In the population at large, where Covid-19 has been less prevalent than, say, among health workers with regular exposure to Covid-19 patients, an antibody tests that shows positive for antibodies in 4 percent of the population could have 3 percent of false positives, even with a highly accurate test. “So you’re overstating the prevalence of the condition,” and by a very large percentage, Bickel said. Put another way, if community testing was conducted through survey methods that took a sample of the population that resulted with a 3 percent false-positive rate, and the number was extrapolated to apply to Flagler’s population of 100,000 people who are adolescent or older, that would yield 3,000 false positives, compared to the rate currently shown by testing–less than 1 percent, thus rendering the antibody test essentially useless.
The same approach doesn’t apply with a group of health workers or people who have been screened for symptoms, among whom the positive rate has been closer to 10 percent: the proportion of false positives relative to their number would be much lower, making the test more useful.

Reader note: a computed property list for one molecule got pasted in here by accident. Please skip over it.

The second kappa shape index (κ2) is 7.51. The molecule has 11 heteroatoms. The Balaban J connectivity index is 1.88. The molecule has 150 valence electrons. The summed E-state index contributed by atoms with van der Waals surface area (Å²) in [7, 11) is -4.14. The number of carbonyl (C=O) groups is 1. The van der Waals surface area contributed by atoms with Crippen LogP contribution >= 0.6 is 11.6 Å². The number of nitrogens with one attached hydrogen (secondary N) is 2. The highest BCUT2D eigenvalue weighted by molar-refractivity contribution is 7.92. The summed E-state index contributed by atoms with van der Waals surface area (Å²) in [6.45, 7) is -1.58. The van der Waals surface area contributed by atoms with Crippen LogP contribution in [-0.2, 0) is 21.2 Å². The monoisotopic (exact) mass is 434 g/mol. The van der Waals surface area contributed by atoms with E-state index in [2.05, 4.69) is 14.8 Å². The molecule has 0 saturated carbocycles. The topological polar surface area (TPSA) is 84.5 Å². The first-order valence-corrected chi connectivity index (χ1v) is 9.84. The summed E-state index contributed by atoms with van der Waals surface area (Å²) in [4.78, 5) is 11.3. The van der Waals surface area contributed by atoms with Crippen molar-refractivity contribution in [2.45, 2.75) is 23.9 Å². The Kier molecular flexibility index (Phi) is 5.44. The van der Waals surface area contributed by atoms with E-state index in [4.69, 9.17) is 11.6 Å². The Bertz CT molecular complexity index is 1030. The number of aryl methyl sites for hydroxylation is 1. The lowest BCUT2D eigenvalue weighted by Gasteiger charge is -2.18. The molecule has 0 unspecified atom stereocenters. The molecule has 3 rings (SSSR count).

In sum, Bickel said, it’s a misconception to rely on existing antibody tests as a true measure of the extent of past infections in a community, and it’s a waste of energy to test people who have already tested positive for the virus. “Use it to answer certain questions. But the surveillance I think is going to turn out to be a false hope–until the numbers get really higher,” he said.
The more pragmatic and reliable approach today is testing for Covid-19 on a massive scale. Bickel wants to see 1,000 tests a week in Flagler, week after week, as a means of keeping control of the disease and giving authorities a clearer picture of when and where it may be reemerging. “The virus testing is much more useful, you’re doing tons of it, you’re doing every week, you’re looking at the numbers it gives you a clearer picture of how this thing is moving along,” he said. Antibody testing won’t do that.
Bickel is not thrilled about last week’s number of positive cases, even though overall the county has done well to keep its numbers well below those originally feared. “We could be really risking stuff here,” he said, referring to a too-swift resumption of social and economic activities. “Forty new cases in Flagler in the last week, that’s a fair number. I’d like to see it more like under 10, but the natives are getting restless. How long are you doing this and the economic impact is huge.”